Experts Predict AI, Robotics & Mass Timber to Come Of Age in ’24

After a series of misstarts and stumbles, construction tech experts forecast that 2024 will be a year of innovation and growth.

Fri 12 Jan 24


Will 2024 be the year that AI fully disrupts the construction industry? That is the question posed by industry experts grappling with a future where “large behaviour models,” mass timber, prefab and 3D printing are the driving force behind the future of buildings.

Globally, more than US $10 trillion is spent yearly on construction-related activities, which is expected to balloon further as governments and big banks turn to building to stimulate the economy. Much of this enormous spending is channelled into rapidly moving technological advancements, making construction more efficient and cost-effective.

It comes as Wood Central reported on Tuesday that the Canadian government is using modular, panelisation, mass timber, and 3D-printed designs to deliver housing on an industrial scale. At the same time, Gensler, the world’s largest architecture firm, is already using AI to pinpoint thousands of buildings for retrofit.

According to Kelly Benedict, head of innovation and transformation for US-based Gilbane Building Co, OpenAI, which last year released ChatGPT, has opened the floodgates for construction opportunities.

“It’s the only thing people want to talk about on panels,” according to Ms Benedict, who spoke overnight to US-based Construction Drive. “How are construction companies starting to use generative AI?”

AI, or artificial intelligence, can be a power for good, freeing up workers from the daily drudgery of mundane tasks – with experts warning that it provides the only hope to deliver ambitious housing targets amid a global labour shortage.

“We can lean on AI for essential goals like upskilling, workforce development, knowledge transfer, supply chain optimisation, enhanced safety design and planning and much more,” according to Matt Abeles, the vice president of construction technology and innovation for the US-based Associated Builders and Contractors.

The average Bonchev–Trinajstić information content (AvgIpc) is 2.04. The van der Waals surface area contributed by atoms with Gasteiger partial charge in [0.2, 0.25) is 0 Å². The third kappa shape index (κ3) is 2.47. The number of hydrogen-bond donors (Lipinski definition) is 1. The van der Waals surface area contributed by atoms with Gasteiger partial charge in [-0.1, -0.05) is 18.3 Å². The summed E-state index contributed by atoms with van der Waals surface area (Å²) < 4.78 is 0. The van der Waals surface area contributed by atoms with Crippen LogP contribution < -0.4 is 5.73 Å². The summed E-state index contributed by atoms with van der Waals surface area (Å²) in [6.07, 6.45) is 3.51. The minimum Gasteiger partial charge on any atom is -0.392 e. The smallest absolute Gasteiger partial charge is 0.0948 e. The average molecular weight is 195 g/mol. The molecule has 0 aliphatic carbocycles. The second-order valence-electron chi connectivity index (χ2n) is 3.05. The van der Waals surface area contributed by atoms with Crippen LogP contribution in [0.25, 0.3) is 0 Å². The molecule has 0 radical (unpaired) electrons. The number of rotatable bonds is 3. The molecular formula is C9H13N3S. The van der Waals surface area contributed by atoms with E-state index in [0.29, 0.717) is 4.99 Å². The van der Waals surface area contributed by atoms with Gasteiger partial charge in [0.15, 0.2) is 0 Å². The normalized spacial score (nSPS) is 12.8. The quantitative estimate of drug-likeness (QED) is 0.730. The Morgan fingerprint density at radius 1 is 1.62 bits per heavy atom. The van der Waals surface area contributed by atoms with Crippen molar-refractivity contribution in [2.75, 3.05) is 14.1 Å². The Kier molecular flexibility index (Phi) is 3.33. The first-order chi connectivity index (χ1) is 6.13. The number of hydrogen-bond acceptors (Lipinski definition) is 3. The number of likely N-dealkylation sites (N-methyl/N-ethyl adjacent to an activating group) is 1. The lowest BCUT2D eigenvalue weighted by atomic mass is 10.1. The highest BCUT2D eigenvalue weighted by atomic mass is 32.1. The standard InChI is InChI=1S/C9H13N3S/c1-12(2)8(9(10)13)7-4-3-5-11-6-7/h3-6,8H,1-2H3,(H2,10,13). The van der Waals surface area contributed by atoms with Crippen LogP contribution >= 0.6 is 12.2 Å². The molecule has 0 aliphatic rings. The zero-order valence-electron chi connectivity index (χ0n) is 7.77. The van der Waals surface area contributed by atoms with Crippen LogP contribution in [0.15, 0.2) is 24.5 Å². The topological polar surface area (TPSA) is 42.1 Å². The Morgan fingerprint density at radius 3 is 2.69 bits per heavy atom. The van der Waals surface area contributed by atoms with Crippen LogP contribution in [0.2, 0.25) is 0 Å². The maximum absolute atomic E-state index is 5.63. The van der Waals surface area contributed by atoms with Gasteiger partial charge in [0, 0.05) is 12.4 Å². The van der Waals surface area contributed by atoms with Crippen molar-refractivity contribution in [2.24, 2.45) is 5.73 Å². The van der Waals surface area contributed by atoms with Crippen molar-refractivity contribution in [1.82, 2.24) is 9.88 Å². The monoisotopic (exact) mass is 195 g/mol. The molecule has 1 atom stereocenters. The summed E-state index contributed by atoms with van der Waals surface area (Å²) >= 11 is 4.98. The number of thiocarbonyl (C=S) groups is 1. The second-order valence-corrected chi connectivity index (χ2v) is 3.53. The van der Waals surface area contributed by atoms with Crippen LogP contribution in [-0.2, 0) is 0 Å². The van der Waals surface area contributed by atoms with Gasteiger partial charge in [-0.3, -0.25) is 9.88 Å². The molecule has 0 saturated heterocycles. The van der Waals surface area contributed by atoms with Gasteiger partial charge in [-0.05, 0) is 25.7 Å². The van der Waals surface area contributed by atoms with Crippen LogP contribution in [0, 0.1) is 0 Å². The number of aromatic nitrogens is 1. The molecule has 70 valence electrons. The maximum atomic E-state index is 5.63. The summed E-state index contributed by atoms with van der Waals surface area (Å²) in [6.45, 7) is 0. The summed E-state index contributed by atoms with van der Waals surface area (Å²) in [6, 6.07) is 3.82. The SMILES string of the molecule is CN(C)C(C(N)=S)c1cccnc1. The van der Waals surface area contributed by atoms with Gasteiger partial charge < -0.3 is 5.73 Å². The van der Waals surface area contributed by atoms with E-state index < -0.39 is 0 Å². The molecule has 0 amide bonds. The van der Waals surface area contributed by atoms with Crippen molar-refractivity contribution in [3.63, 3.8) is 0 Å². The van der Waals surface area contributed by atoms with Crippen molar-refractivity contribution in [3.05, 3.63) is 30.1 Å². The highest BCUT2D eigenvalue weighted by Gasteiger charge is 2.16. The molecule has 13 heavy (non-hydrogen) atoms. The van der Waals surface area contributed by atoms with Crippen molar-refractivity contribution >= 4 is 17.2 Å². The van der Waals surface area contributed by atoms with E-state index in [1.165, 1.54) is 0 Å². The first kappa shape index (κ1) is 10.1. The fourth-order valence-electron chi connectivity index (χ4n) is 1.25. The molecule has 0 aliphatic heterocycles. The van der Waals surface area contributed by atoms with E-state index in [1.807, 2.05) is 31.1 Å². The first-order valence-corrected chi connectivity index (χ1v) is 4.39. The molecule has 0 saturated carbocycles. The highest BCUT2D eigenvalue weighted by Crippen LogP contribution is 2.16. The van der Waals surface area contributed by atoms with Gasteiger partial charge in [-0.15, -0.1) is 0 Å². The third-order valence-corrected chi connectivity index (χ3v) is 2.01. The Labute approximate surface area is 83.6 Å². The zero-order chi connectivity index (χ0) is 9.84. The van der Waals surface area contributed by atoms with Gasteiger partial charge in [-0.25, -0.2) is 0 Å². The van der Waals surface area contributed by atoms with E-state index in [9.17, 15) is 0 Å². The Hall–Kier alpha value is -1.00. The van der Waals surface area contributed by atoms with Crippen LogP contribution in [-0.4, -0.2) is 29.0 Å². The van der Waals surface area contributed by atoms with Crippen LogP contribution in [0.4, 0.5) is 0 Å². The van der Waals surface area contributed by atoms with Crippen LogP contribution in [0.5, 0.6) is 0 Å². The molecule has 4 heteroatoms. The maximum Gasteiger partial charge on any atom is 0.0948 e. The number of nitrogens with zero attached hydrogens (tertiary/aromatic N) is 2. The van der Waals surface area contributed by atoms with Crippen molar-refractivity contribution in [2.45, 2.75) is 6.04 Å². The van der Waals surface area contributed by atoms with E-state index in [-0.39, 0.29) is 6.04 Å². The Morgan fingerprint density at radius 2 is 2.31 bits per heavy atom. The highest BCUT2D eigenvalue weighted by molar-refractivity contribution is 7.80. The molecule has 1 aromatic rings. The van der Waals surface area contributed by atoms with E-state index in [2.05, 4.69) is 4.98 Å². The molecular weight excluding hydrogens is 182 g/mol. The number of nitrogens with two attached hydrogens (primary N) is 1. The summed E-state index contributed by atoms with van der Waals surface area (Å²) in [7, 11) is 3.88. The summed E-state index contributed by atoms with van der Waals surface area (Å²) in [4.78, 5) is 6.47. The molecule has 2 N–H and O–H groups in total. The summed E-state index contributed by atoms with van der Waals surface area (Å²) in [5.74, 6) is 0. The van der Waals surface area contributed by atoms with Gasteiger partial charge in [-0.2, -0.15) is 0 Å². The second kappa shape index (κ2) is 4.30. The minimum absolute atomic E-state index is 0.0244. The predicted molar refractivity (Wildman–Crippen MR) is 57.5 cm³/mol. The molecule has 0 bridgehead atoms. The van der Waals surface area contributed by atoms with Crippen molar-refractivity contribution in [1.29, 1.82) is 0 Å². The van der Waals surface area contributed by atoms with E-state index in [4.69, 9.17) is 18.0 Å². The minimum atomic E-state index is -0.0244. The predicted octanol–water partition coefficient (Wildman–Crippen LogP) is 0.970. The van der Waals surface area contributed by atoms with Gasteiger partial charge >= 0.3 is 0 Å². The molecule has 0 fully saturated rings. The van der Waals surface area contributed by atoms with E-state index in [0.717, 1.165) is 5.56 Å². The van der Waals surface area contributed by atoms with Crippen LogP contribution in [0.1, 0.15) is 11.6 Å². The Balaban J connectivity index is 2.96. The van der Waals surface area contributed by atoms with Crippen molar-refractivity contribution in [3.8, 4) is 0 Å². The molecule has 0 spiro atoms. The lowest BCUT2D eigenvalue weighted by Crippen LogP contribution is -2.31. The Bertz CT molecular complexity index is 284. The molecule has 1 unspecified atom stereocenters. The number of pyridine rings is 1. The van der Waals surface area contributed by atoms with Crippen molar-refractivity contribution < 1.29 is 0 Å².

But the surge in interest has also created problems, with experts pleading for caution. “In our industry, we need to be cognizant of life, safety and the risks of our jobs,” said Henning Roedel, the robotics lead for Redwood City at California-based DPR Construction. 

“If that large language model responds with the wrong answer, and we believe it and act on it, that’s on us. We must be cautious about that, ensure the information is correct, and do our due diligence.”

The emerging role of robotics

Robotics is a topic that goes hand in hand with AI and is front and centre in the booming “contech space”.

Innovators are deploying robots to develop 3D and even 4D prefabricated construction materials, with the latest research suggesting that automation could lead to a 50% reduction in material consumption, 63% reduction in emissions and 75% in time-saving.

Citizen Robotics is using robotic technology to reduce the cost of housing construction by adopting robotic construction techniques—footage courtesy of @citizenrobotics.

Their applications are varied. Some lay bricks – others drive piles as part of industrial solar installations. A humanoid robot can move around a job site, tossing bags with impressive feats of skill and athleticism. Finally, a Detroit-based architect has designed a housing solution that can construct a detached house in just 7-days, with Citizen Robotics now looking to supply hundreds of affordable homes across middle America.

But this is just the beginning.

Mr Roedel pointed to a breakthrough from the Toyota Research Institute, where researchers use a generative AI technique known as “diffusion policy” to teach robots how to perform dexterous tasks. In the same vein as large language models, like ChatGPT, the goal is to create Large Behavior Models.

“Combining AI with the hardware, I think it could be the big thing in 2024 that will revolutionise our industry,” Mr Roedel said.

An important consideration, however, is the unpredictability of both the tech and what happens on job sites. Robotic experts are pushing for caution and are calculating the impacts the machines will have on business — including whether robots will eventually take jobs from human workers.

Will 2024 be the year that mass timber and prefabrication become mainstream?

In many ways, low-carbon materials like timber, bamboo and biomass are the new black, with global governments, the FAO and even the UN’s Intergenerational Panel on Climate Change embracing bio-based construction materials as the only viable pathway to reduce emissions.